Center for American Progress

Getting the Facts Straight on Children’s Health Insurance

Getting the Facts Straight on Children’s Health Insurance

Bush Administration's Mike Leavitt said he had the “facts” on this past weekend’s talk shows, but the Center's Jeanne Lambrew sets the record straight.


The Sunday morning talk shows this weekend were rife with misleading claims from conservative pundits and administration officials about the reauthorization of the State Children’s Health Insurance Program. Secretary Mike Leavitt of the Department of Health and Human Services told CNN’s “Late Edition,” “Well, let me just give you the facts.” George Will, on NBC News’ “This Week,” suggested that the president’s veto may be overridden “unless facts are allowed to intrude.”

Yet, their description of the “facts” is simply wrong. Let’s take a look.

CLAIM: George Will said, “What Democrats are doing is taking a program aimed at poor children and turning it into a huge, ever-expanding middle-class entitlement program.” He continued, “The guy sitting next to you at the bar at the Plaza with a mustache sipping a vodka martini may be on that program for poor children.”

FACT: First, there is no “Democratic” bill. The SCHIP bill that will be considered this week in the House and the Senate is a bipartisan conference report very similar to the Senate bill that received 68 votes.

Second, this bill does not expand eligibility for SCHIP.[1] It overwhelming targets resources to low-income children and it discourages expansion to families with more moderate incomes by lowering the share the federal government will pay for such coverage. The bill also adds practical guidance that maintains state flexibility on SCHIP eligibility, prioritizes coverage of low-income children, and limits the crowd-out of private coverage.[2] This approach replaces the administration’s flawed, one-size-fits-all guidance.

Third, the bipartisan conference agreement does not cover adults. So the guy sitting at that bar isn’t going to be covered by the program. It is illegal, as well as unlikely, that the child of a single mother with an income of about $40,000 would be at that bar.

CLAIM: Secretary Leavitt said, “They suggest that the bill will claim 4 million additional children. There are 900,000 children who currently do not have coverage who would qualify for SCHIP. That means that the balance of them, which would be 3.1 million children, are children from families with higher incomes.”

FACT: This claim rests on data analysis that has been widely discredited. Asked to comment on Secretary Leavitt’s claim that there are only 900,000 children who currently do not have coverage who would qualify for SCHIP, the Congressional Budget Office Director wrote, “In summary, CBO regards the estimates of between 5 million and 6 million children who are uninsured and eligible for Medicaid or SCHIP as more appropriate for considering policies aimed at enrolling more eligible children in those programs.”[3] The CBO offers non-partisan cost and coverage estimates used by Congress.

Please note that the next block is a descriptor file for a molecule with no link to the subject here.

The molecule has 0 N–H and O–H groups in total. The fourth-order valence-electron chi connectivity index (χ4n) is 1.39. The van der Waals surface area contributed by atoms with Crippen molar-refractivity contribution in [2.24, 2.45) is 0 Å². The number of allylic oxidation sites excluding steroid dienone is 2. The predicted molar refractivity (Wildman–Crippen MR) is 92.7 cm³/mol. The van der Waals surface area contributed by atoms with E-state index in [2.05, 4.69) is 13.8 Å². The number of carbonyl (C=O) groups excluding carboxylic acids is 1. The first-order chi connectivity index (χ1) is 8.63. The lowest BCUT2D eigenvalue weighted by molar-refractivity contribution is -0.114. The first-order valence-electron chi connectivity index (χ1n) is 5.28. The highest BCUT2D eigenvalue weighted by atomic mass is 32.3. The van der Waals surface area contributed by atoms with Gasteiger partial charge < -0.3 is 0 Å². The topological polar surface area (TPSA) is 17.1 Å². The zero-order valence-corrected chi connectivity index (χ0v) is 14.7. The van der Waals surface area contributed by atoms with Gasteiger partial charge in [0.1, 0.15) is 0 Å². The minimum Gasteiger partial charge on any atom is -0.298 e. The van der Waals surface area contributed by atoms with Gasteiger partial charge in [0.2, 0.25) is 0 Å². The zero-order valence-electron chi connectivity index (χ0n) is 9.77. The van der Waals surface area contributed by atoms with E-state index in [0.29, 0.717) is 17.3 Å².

Furthermore, in its analysis of the Senate bill which closely resembles the conference agreement, CBO estimated that over 85 percent of the 4 million uninsured children who will gain insurance under the plan are already eligible for coverage.[4] This is the reverse of what Secretary Leavitt suggests.

CLAIM: Secretary Leavitt said, “The problem we have with this is that a very large percentage, some argue as much as half, as many as half the children that would be added, already have insurance.”

FACT: CBO found that two-thirds of those who would gain coverage under the Senate SCHIP bill would otherwise be uninsured.[5] This estimate of 33 percent “crowd out” is much less than the roughly 75 percent crowd-out estimates associated with past administration proposals to cover the uninsured that rely on $1,000 tax credits for use in the individual market.[6] The CBO director, Peter Orzag, has testified that the uninsured coverage rate achieved by the Senate SCHIP bill is about as efficient as any proposal can be with respect to crowd out.

CLAIM: Secretary Leavitt said, "… The president put forward proposals that would not only cover poor children, but would allow us to expand to as many as 16 to 20 million Americans, which would include more children than the proposal that the president has said he would veto.”

FACT: CBO estimated a “net decrease in the number of uninsured children of fewer than 0.5 million” from the President’s proposal.[7] This is less than 13 percent of the 4.0 million uninsured children covered by Senate bill that is largely included in the conference agreement.

CLAIM: Secretary Leavitt said, “We don’t believe we need to raise taxes of any kind to reauthorize this program into a program that would insure low-income children.”

FACT: The bipartisan conference agreement would not add a dime to the budget deficit. It increases the tobacco tax to both offset the necessary costs of covering low-income, uninsured children and reduce teen smoking, creating long-term, positive health effects.

Sources of the Quotes: on the Audio “This Week” Podcast, beginning at around minute 38.

[1] H.R. 976, Section 106.





[6] Kaiser Family Foundation


Read more about SCHIP from CAP:

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